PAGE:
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We are often asked if there is a
nutritional difference between ingesting natural over synthetic vitamins. This
is a good but complicated question, one with different answers depending on whom
you talk to. From my perspective the answer is yes, there is a difference with
On the other hand, some supplement
companies will say that “natural vitamins are better and our vitamins are all
natural, so therefore, buy ours.” However, you will pay a premium price for
genuine “all natural” multiple vitamins and the amounts of the individual
vitamins will usually be substantially lower than a supplement that includes
some synthetic vitamins. It is worth noting at least 90% of all vitamins sold in
the U.S. are synthetic.
So which vitamins does it clearly
make a difference with? In my opinion and experience it is not important with
the B vitamins and vitamin C. These are of a fairly simple chemical structures
and the manufacturing process seems to do a good job of duplicating them. For
the more complex molecules of vitamin A and E it is a different story.
Lets look at beta-carotene first.
Beta-carotene is converted into vitamin A by the body and, therefore, provides
most of the same benefits of vitamin A without the risks. Most multiple vitamins
today use beta-carotene to supply part of the vitamin A component. Beta-carotene
has the added advantage of being a much better antioxidant then vitamin A.
Many complex vitamins have a
chemical structure that can be found in either a left- or right-handed rotation.
For beta-carotene the more common rotation in nature is the “cis-”
rotation, with some of the “trans-“ rotated molecules also found. The
cis- rotated molecules have more anti-oxidation capacity than the trans-.
Unfortunately, synthetic beta-carotene has a lot less cis- than trans-
molecules. Plus, other carotenoids like the alpha- and gamma-carotenes are also
now known to be of benefit. These are mainly found in natural sources of
beta-carotene. So I like to see natural beta-carotene in multiple vitamins. I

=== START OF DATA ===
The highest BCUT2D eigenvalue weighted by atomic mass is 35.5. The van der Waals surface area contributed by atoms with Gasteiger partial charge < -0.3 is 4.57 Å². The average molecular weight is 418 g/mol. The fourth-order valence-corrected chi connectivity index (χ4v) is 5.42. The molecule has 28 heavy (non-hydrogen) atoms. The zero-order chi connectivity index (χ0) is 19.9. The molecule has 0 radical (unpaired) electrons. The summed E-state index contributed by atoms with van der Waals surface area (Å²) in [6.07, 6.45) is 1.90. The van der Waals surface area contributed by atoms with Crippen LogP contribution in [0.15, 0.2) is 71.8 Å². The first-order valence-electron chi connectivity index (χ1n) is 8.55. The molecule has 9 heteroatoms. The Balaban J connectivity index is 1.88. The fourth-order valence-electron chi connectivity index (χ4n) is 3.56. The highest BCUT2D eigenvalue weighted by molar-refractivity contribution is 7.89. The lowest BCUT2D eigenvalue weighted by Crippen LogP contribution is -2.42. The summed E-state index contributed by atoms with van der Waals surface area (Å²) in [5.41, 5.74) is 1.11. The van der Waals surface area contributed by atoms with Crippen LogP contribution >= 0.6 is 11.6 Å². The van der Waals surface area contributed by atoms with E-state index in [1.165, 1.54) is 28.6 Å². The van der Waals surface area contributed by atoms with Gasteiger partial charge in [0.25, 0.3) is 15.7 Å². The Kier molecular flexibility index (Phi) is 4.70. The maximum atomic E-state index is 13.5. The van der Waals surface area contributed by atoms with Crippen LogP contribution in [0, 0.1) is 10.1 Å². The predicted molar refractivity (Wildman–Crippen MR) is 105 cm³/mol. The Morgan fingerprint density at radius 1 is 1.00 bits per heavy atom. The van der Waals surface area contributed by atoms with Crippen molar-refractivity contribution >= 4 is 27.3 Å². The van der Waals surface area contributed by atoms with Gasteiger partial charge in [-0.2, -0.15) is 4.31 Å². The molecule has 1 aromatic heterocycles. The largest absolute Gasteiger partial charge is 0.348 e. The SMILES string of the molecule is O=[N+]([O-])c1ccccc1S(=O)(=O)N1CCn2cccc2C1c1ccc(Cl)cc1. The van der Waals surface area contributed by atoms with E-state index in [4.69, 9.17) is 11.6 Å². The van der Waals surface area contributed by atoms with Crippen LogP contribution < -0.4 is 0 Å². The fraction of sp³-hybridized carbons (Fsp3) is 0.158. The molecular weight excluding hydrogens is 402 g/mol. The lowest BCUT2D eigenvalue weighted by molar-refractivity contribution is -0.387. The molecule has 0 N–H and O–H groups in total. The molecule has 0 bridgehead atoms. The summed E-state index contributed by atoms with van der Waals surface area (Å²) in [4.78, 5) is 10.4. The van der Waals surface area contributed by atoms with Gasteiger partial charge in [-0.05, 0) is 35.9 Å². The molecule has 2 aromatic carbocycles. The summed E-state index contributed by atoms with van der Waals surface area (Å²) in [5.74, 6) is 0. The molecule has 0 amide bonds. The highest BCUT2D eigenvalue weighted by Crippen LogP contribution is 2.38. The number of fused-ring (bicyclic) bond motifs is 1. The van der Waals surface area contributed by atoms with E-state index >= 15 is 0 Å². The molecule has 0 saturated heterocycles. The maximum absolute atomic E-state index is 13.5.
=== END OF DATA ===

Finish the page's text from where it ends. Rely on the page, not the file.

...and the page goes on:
particularly recommend it in the antioxidant formulas, with the “mixed”
carotenoids also present. Finally, look for the source of the beta-carotene to
assure that it really is natural. In most cases the bottle will mention the
algae “D. salina” as the source.
If a person is trying to fight off
an infection I like to use vitamin A instead of beta-carotene. Then I recommend
the natural fish oil sources since the synthetic form has greater toxicity. In a
multiple vitamin I like to see some of the vitamin A from fish oil and the rest
from natural beta-carotene. If it is natural, the source of vitamin A will
usually be listed.
Vitamin E is another vitamin that is
clearly better in the natural form. It is better absorbed and retained than the
synthetic plus it has other variations that are known to be beneficial.
Officially vitamin E is “d-alpha tocopherol” but in nature we also
find beta, gamma and delta versions of this molecule. These other forms are now
known to have their own benefits. Consequently, I recommend the natural form of
vitamin E with “mixed tocopherols” in multiple vitamins and especially in
the antioxidant formulas. Other forms of natural vitamin E include “d-alpha
tocopheryl acetate” and “d-alpha tocopheryl acid succinate.”
If the chemical name has “dl-alpha” on the front of it, it’s
Finally, it is important to have
these vitamins together. Some people get a favorite vitamin and neglect to
include the others in their daily supplementation. These vitamins all work
together, this is true for the B vitamins as well as the antioxidants and
minerals. Therefore, for preventative purposes, I always recommend a
broad-spectrum, low-potency daily multiple vitamin making sure that you get a
good dose of the antioxidants vitamin C, E, beta-carotene and the mineral
selenium either in the multiple or in a separate antioxidant.
There are no doubt other supplements
that meet my specifications, but after considerable research we settled on
recommending the Amni’s Basic Preventive 5 and Carlson’s ACES for daily
preventative supplementation. I recommend for the average healthy male one Basic
Preventive 5 and one ACES each twice a day with food. For healthy middle-aged
and older women, I also add extra calcium/magnesium and trace elements to that